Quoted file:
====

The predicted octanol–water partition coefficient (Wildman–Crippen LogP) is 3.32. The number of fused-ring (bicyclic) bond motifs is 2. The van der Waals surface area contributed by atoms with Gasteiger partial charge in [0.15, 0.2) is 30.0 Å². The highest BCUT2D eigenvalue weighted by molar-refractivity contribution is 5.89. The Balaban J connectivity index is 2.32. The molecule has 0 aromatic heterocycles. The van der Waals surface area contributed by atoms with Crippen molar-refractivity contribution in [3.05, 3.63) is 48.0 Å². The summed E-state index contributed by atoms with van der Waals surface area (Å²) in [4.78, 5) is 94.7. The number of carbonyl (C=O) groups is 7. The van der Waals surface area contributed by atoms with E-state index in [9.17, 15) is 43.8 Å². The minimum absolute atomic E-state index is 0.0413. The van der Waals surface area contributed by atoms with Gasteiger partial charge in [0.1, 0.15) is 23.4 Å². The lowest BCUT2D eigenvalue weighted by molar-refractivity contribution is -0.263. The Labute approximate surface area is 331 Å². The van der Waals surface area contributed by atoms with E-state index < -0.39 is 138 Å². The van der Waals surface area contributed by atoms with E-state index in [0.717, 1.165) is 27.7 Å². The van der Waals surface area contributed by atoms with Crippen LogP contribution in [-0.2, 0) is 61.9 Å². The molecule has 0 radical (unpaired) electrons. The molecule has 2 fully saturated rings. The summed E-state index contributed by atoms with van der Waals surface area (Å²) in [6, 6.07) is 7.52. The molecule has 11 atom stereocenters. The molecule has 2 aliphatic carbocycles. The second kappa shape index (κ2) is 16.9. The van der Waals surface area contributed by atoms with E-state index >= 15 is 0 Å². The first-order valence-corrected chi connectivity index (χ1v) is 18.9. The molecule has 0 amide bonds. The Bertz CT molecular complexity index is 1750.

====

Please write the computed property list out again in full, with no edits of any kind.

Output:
The predicted octanol–water partition coefficient (Wildman–Crippen LogP) is 3.32. The number of fused-ring (bicyclic) bond motifs is 2. The van der Waals surface area contributed by atoms with Gasteiger partial charge in [0.15, 0.2) is 30.0 Å². The highest BCUT2D eigenvalue weighted by molar-refractivity contribution is 5.89. The Balaban J connectivity index is 2.32. The molecule has 0 aromatic heterocycles. The van der Waals surface area contributed by atoms with Crippen molar-refractivity contribution in [3.05, 3.63) is 48.0 Å². The summed E-state index contributed by atoms with van der Waals surface area (Å²) in [4.78, 5) is 94.7. The number of carbonyl (C=O) groups is 7. The van der Waals surface area contributed by atoms with E-state index in [9.17, 15) is 43.8 Å². The minimum absolute atomic E-state index is 0.0413. The van der Waals surface area contributed by atoms with Gasteiger partial charge in [0.1, 0.15) is 23.4 Å². The lowest BCUT2D eigenvalue weighted by molar-refractivity contribution is -0.263. The Labute approximate surface area is 331 Å². The van der Waals surface area contributed by atoms with E-state index < -0.39 is 138 Å². The van der Waals surface area contributed by atoms with E-state index in [0.717, 1.165) is 27.7 Å². The van der Waals surface area contributed by atoms with Crippen LogP contribution in [-0.2, 0) is 61.9 Å². The molecule has 0 radical (unpaired) electrons. The molecule has 2 fully saturated rings. The summed E-state index contributed by atoms with van der Waals surface area (Å²) in [6, 6.07) is 7.52. The molecule has 11 atom stereocenters. The molecule has 2 aliphatic carbocycles. The second kappa shape index (κ2) is 16.9. The van der Waals surface area contributed by atoms with E-state index >= 15 is 0 Å². The first-order valence-corrected chi connectivity index (χ1v) is 18.9. The molecule has 0 amide bonds. The Bertz CT molecular complexity index is 1750.